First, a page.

I don’t know how I get myself into these arguments with people, but I seem to do it all the time. I just gently walk up to them and say something — anything — and I end up being swallowed into a discussion about politics, science or religion. It’s like sneaking up to an alligator and expecting the outcome to be a good one.
So, the other day, I mentioned to someone that my wife had covered the electrical outlets around the house in order to protect Baby Ren from electrocution. “I kind of wish she hadn’t, though,” I said, jokingly. “I remember exactly when and where I put my fingers in an electrical socket once… Just once. A tripped circuit breaker later, and here I am, knowing now not to stick my fingers into an electrical socket.”
Now, if you know me, you know that I like to joke around. Once in a while, I’ll make a joke about how people die because that’s what people do, but I’m in no way serious about letting people die. (I said this when the H1N1 pandemic was starting, and one dude hasn’t forgiven me for saying it.) But it’s all in jest. I’d never want any harm to come to Baby Ren, or any other baby. And I’d like to think that I’d develop enough sense later in life to not stick my fingers in a socket without the necessity of almost being electrocuted to death.
Well, this one person took me at my word and started railing against “safe spaces” at colleges and universities. “These kids today don’t know how to take criticism. All they want is political correctness and to not have their feelings hurt.” When he said that, I knew we were in for a hearty discussion on the subject.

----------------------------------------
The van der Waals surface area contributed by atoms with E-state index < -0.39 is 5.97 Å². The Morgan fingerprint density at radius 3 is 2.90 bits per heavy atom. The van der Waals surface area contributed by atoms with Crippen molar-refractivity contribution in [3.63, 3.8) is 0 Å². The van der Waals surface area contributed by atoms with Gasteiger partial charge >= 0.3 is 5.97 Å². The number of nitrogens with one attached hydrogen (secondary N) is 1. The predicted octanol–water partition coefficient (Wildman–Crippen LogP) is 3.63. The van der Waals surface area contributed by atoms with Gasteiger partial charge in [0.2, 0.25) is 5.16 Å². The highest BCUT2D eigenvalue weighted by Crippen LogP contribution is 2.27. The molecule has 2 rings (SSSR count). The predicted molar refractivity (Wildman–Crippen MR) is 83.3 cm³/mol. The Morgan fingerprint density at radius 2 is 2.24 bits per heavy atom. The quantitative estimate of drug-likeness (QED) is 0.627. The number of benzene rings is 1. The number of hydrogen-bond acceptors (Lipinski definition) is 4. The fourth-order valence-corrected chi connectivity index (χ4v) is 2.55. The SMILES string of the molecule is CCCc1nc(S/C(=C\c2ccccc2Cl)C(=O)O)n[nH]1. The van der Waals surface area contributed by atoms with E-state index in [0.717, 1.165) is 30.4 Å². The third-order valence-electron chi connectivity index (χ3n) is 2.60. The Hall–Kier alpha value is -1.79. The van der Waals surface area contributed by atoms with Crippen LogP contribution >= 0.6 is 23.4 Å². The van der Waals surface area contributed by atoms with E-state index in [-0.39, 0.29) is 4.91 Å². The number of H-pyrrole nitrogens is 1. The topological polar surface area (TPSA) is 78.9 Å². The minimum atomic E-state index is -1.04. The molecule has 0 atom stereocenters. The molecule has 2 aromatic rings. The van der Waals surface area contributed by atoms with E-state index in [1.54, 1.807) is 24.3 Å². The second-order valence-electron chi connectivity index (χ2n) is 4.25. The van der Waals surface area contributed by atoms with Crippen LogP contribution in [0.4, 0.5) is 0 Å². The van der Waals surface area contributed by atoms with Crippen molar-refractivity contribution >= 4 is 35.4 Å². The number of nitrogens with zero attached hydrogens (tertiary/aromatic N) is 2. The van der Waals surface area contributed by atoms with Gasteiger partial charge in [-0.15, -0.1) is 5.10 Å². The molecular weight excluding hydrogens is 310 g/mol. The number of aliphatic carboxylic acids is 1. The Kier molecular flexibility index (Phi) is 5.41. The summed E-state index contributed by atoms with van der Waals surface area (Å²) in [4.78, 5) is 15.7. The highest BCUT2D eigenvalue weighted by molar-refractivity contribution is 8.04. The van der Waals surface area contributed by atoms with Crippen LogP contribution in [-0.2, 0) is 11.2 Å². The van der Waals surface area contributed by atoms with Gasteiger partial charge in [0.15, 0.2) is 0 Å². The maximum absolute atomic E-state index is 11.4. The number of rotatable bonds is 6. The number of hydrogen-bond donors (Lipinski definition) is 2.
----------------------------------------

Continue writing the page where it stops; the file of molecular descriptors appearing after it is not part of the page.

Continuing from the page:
But you’ll be proud to know that I didn’t go there. Instead, I reframed the discussion to a conversation about how colleges and universities are moving away from a model where the student was there to be taught and learn and more into a model where the student is a customer, and where the customer is always right… In essence, “pay the fee, get the degree” has taken over. Also, everything needs to be done quickly. Get those MPH students in and out in a year, and let the world of Public Health deal with the consequences. That is not really a good thing.
But I digress…
I don’t exactly how safe spaces began, but I do understand why they were started. A college or university is a place where ideas should be freely expressed and debated, even the really ugly ideas that plague a country like the United States. Let’s face it, folks, racism is part of the fabric of this country, and we’re a long way away from fixing it. But one way of starting to fix racism is to discuss ways to fix it. Unfortunately, the ugly idea of racism is one of those ideas discussed and, in some cases, promoted.
That kind of makes people feel uncomfortable. It’s not easy to be told you’re subhuman when you’re of a certain age, finding your position in the world. It’s probably just as difficult to be confused about your sexual identity and have someone tell you that you’re somehow a degenerate because you haven’t decided if you fancy boys or girls. As a result, there is a need for places where students can go have these discussions and know that the discussion will be free of epithets and abuse.